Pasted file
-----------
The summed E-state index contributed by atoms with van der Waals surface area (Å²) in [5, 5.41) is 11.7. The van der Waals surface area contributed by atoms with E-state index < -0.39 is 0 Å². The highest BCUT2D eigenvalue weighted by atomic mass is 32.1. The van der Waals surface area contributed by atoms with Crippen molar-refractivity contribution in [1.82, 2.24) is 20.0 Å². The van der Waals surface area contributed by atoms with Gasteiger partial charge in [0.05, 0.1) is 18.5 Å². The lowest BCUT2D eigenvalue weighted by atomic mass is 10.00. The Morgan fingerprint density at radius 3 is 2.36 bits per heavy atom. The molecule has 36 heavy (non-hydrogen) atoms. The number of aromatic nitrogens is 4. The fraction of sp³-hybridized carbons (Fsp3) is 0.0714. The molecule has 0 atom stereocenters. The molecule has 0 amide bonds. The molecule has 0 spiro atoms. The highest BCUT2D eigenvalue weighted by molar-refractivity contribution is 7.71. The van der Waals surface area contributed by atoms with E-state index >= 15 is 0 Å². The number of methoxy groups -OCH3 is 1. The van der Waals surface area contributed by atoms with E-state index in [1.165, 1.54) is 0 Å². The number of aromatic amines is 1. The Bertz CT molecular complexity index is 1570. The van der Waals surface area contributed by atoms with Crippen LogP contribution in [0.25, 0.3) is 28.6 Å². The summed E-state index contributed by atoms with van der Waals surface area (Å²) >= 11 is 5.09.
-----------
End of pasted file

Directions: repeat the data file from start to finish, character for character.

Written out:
The summed E-state index contributed by atoms with van der Waals surface area (Å²) in [5, 5.41) is 11.7. The van der Waals surface area contributed by atoms with E-state index < -0.39 is 0 Å². The highest BCUT2D eigenvalue weighted by atomic mass is 32.1. The van der Waals surface area contributed by atoms with Crippen molar-refractivity contribution in [1.82, 2.24) is 20.0 Å². The van der Waals surface area contributed by atoms with Gasteiger partial charge in [0.05, 0.1) is 18.5 Å². The lowest BCUT2D eigenvalue weighted by atomic mass is 10.00. The Morgan fingerprint density at radius 3 is 2.36 bits per heavy atom. The molecule has 36 heavy (non-hydrogen) atoms. The number of aromatic nitrogens is 4. The fraction of sp³-hybridized carbons (Fsp3) is 0.0714. The molecule has 0 atom stereocenters. The molecule has 0 amide bonds. The molecule has 0 spiro atoms. The highest BCUT2D eigenvalue weighted by molar-refractivity contribution is 7.71. The van der Waals surface area contributed by atoms with E-state index >= 15 is 0 Å². The number of methoxy groups -OCH3 is 1. The van der Waals surface area contributed by atoms with E-state index in [1.165, 1.54) is 0 Å². The number of aromatic amines is 1. The Bertz CT molecular complexity index is 1570. The van der Waals surface area contributed by atoms with Crippen LogP contribution in [0.25, 0.3) is 28.6 Å². The summed E-state index contributed by atoms with van der Waals surface area (Å²) >= 11 is 5.09.